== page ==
Now under the “LAN Network Settings” is where things can get a little tricky.  Start by enabling the “DHCP Server” (red box in the middle of the screen shot).  Next go to the “IP Address”.  You need to choose your new IP address for your network.  This could be almost any numbers.  Most networking gear comes with 192.168.1.1, or some small variation on this number, as standard.  I am sure there is a reason for this but I am not a computer guy enough to know why that is.  But you will need to set the number for the Bullet and later the router to similar numbers.  You can see I used 192.168.50.1 while doing this write up.  I did change it after I did all these screen shots.  Someone could conceivably crack into your network if they knew these numbers (not sure how as this is way above my head).  My recommendation is to keep with the 192.168.XX.1 where the “XX” could be any number from 1-99.  This will just make things easier.  The “Netmask” can stay with the default of 255.255.255.0.

Program 4

Next you need to set the “Range Start” and “Range Finish”.  These are the numbers that are available to be assigned to your computer latter when you actually log onto the internet.  It needs to have the same first 3 sets of numbers you used for the IP address above.  Keeping with the numbers I used for this setup that was 192.168.50.  The last sets of numbers actually defines the range.  For ease of programing just use 100 to 200 here.  So the start is 192.168.50.100 and the finish is 192.168.50.200.  Remember to change the 50 to what ever number you choose for the IP address above.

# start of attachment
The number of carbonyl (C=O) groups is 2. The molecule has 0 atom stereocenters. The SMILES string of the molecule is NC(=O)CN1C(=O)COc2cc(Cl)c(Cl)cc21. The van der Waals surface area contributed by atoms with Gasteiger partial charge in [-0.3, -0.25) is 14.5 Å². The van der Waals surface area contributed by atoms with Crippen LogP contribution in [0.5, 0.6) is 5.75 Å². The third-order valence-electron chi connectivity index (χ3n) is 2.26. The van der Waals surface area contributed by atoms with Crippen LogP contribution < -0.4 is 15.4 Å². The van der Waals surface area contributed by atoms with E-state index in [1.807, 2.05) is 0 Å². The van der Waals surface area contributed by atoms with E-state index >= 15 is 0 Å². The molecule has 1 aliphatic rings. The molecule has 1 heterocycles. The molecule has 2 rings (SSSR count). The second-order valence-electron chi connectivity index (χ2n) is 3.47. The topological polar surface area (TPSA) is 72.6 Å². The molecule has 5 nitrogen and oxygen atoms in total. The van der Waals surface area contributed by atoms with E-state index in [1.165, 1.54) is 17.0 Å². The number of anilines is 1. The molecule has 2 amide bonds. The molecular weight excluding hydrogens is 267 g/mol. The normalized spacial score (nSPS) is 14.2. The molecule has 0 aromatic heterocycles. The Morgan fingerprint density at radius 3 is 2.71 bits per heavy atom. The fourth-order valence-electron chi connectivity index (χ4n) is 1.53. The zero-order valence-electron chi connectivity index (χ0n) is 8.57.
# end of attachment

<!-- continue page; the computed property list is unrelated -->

****Now make sure to hit “Change” then “Apply”.

That completes the programing of the Bullet.  Now go back to the beginning and change your computers IP Address from Static back to automatic.

Next step is to program a Static IP address into the router.  You need to give your router a static IP address in the same range as what you gave the Bullet. So using the address of 192.168.50.1 for the Bullet, I used 192.168.50.2 for the router.  For the TP Link here is a link on how to do this programing.

Once you have programmed the router, now you can plug the Bullet into the router.  Remember, you don’t use the “Internet” source ethernet port but any of the ports labeled 1-4.  Doesn’t matter which one. And its the POE point that gets plugged into the router, the Bullet is plugged into the POE point and you have power to the POE Point and the router. Now power up.  Give everything about 5 minutes to startup and get ready for use.

Log into the Bullet by opening a web browser and typing the IP address into the top bar (i.e. 192.168.50.1). Then put in your new username and password. Now click on the “Wireless” tab. This is how you will go to use the WiFi antenna anytime you want to use the internet from your boat.

Operation 1

Click the “Select” button next to “SSID”.  This will bring up a list of available networks. 

Operation 2.png

The two columns on this page that I pay the most attention to are the “Encryption” and “SSID”.  If you find “None” under “Encryption” that means this is an open network and you can join without a password.  Unfortunately you can see that there are no open networks near Maho Bay on St. John.  This is one of our favorite spots but unfortunately when we are here I have no communication.  No WiFi and no cell signal.  That means very little ability to check weather or hear if I have a new charter coming in that I have to get back to St. Thomas for. But such is the price to pay to swim with hawksbill turtles and catch lobster for dinner along some iconic beaches.

If there where an open network you simply click on the little circle next to the MAC address for the network and then hit “Select” at the bottom of the screen.  You will then go back to the programing screen and need to hit “Change” and “Apply” again like we discussed above. Give the antenna a few seconds and you should be online.